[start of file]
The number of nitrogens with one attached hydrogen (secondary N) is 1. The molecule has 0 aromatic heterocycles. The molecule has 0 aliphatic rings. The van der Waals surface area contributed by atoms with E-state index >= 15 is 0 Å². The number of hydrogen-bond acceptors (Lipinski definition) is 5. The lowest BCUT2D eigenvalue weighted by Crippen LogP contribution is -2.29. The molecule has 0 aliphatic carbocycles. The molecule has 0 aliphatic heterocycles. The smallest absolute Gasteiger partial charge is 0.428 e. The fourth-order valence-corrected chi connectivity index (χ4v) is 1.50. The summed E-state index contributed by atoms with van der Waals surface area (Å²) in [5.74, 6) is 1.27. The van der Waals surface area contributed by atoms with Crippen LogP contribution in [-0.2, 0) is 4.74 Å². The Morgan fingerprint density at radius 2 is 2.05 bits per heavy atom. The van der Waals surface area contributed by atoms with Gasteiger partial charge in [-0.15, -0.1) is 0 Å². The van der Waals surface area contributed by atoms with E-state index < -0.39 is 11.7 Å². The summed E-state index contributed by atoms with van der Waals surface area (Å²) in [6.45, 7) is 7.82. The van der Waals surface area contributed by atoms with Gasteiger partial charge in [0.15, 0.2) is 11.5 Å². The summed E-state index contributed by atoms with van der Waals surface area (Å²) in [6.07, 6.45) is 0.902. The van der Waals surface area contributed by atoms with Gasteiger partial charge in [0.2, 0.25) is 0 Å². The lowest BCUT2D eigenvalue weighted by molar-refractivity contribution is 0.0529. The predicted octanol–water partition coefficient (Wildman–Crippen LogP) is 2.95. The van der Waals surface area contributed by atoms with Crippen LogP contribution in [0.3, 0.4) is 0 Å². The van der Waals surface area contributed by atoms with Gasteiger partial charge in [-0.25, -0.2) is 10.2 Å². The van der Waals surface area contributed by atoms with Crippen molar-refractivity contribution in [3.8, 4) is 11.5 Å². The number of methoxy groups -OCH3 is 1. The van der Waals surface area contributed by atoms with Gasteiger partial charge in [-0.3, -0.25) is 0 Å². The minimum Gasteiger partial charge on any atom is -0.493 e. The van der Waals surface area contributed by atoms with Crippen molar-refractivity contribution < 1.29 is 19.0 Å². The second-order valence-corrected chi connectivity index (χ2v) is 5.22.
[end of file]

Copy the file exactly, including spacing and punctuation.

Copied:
The number of nitrogens with one attached hydrogen (secondary N) is 1. The molecule has 0 aromatic heterocycles. The molecule has 0 aliphatic rings. The van der Waals surface area contributed by atoms with E-state index >= 15 is 0 Å². The number of hydrogen-bond acceptors (Lipinski definition) is 5. The lowest BCUT2D eigenvalue weighted by Crippen LogP contribution is -2.29. The molecule has 0 aliphatic carbocycles. The molecule has 0 aliphatic heterocycles. The smallest absolute Gasteiger partial charge is 0.428 e. The fourth-order valence-corrected chi connectivity index (χ4v) is 1.50. The summed E-state index contributed by atoms with van der Waals surface area (Å²) in [5.74, 6) is 1.27. The van der Waals surface area contributed by atoms with Crippen LogP contribution in [-0.2, 0) is 4.74 Å². The Morgan fingerprint density at radius 2 is 2.05 bits per heavy atom. The van der Waals surface area contributed by atoms with Gasteiger partial charge in [-0.15, -0.1) is 0 Å². The van der Waals surface area contributed by atoms with E-state index < -0.39 is 11.7 Å². The summed E-state index contributed by atoms with van der Waals surface area (Å²) in [6.45, 7) is 7.82. The van der Waals surface area contributed by atoms with Gasteiger partial charge in [0.15, 0.2) is 11.5 Å². The summed E-state index contributed by atoms with van der Waals surface area (Å²) in [6.07, 6.45) is 0.902. The van der Waals surface area contributed by atoms with Gasteiger partial charge in [0.2, 0.25) is 0 Å². The lowest BCUT2D eigenvalue weighted by molar-refractivity contribution is 0.0529. The predicted octanol–water partition coefficient (Wildman–Crippen LogP) is 2.95. The van der Waals surface area contributed by atoms with Crippen LogP contribution in [0.3, 0.4) is 0 Å². The van der Waals surface area contributed by atoms with Gasteiger partial charge in [-0.25, -0.2) is 10.2 Å². The van der Waals surface area contributed by atoms with Crippen molar-refractivity contribution in [3.8, 4) is 11.5 Å². The number of methoxy groups -OCH3 is 1. The van der Waals surface area contributed by atoms with Gasteiger partial charge in [-0.3, -0.25) is 0 Å². The minimum Gasteiger partial charge on any atom is -0.493 e. The van der Waals surface area contributed by atoms with Crippen molar-refractivity contribution < 1.29 is 19.0 Å². The second-order valence-corrected chi connectivity index (χ2v) is 5.22.